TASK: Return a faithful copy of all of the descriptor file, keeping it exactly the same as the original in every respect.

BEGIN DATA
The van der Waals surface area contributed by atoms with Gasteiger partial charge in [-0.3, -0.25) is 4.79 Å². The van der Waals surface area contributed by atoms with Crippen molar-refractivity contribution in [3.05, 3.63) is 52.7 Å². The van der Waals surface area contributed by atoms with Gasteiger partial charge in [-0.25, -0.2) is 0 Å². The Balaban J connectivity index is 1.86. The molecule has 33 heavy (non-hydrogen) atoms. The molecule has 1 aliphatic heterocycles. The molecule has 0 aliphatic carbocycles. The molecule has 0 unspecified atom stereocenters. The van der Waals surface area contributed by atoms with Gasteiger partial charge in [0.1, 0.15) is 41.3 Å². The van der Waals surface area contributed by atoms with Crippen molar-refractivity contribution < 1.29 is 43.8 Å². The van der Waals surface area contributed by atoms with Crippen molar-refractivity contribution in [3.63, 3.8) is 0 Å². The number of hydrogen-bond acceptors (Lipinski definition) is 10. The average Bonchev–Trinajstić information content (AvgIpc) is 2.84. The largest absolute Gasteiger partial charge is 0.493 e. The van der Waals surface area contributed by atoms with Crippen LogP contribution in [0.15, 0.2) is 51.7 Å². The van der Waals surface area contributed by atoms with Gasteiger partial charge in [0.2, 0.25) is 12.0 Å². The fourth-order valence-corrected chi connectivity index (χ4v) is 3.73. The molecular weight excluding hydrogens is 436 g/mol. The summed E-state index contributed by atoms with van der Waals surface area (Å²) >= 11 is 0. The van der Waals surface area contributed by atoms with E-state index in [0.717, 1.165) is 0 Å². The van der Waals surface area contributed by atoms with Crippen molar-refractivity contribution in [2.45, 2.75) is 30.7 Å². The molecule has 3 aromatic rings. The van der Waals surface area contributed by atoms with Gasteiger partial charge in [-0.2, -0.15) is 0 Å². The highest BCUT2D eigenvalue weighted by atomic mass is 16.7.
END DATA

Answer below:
The van der Waals surface area contributed by atoms with Gasteiger partial charge in [-0.3, -0.25) is 4.79 Å². The van der Waals surface area contributed by atoms with Crippen molar-refractivity contribution in [3.05, 3.63) is 52.7 Å². The van der Waals surface area contributed by atoms with Gasteiger partial charge in [-0.25, -0.2) is 0 Å². The Balaban J connectivity index is 1.86. The molecule has 33 heavy (non-hydrogen) atoms. The molecule has 1 aliphatic heterocycles. The molecule has 0 aliphatic carbocycles. The molecule has 0 unspecified atom stereocenters. The van der Waals surface area contributed by atoms with Gasteiger partial charge in [0.1, 0.15) is 41.3 Å². The van der Waals surface area contributed by atoms with Crippen molar-refractivity contribution < 1.29 is 43.8 Å². The van der Waals surface area contributed by atoms with Crippen molar-refractivity contribution in [3.63, 3.8) is 0 Å². The number of hydrogen-bond acceptors (Lipinski definition) is 10. The average Bonchev–Trinajstić information content (AvgIpc) is 2.84. The largest absolute Gasteiger partial charge is 0.493 e. The van der Waals surface area contributed by atoms with Crippen LogP contribution in [0.15, 0.2) is 51.7 Å². The van der Waals surface area contributed by atoms with Gasteiger partial charge in [0.2, 0.25) is 12.0 Å². The fourth-order valence-corrected chi connectivity index (χ4v) is 3.73. The molecular weight excluding hydrogens is 436 g/mol. The summed E-state index contributed by atoms with van der Waals surface area (Å²) >= 11 is 0. The van der Waals surface area contributed by atoms with E-state index in [0.717, 1.165) is 0 Å². The van der Waals surface area contributed by atoms with Crippen molar-refractivity contribution in [2.45, 2.75) is 30.7 Å². The molecule has 3 aromatic rings. The van der Waals surface area contributed by atoms with Gasteiger partial charge in [-0.2, -0.15) is 0 Å². The highest BCUT2D eigenvalue weighted by atomic mass is 16.7.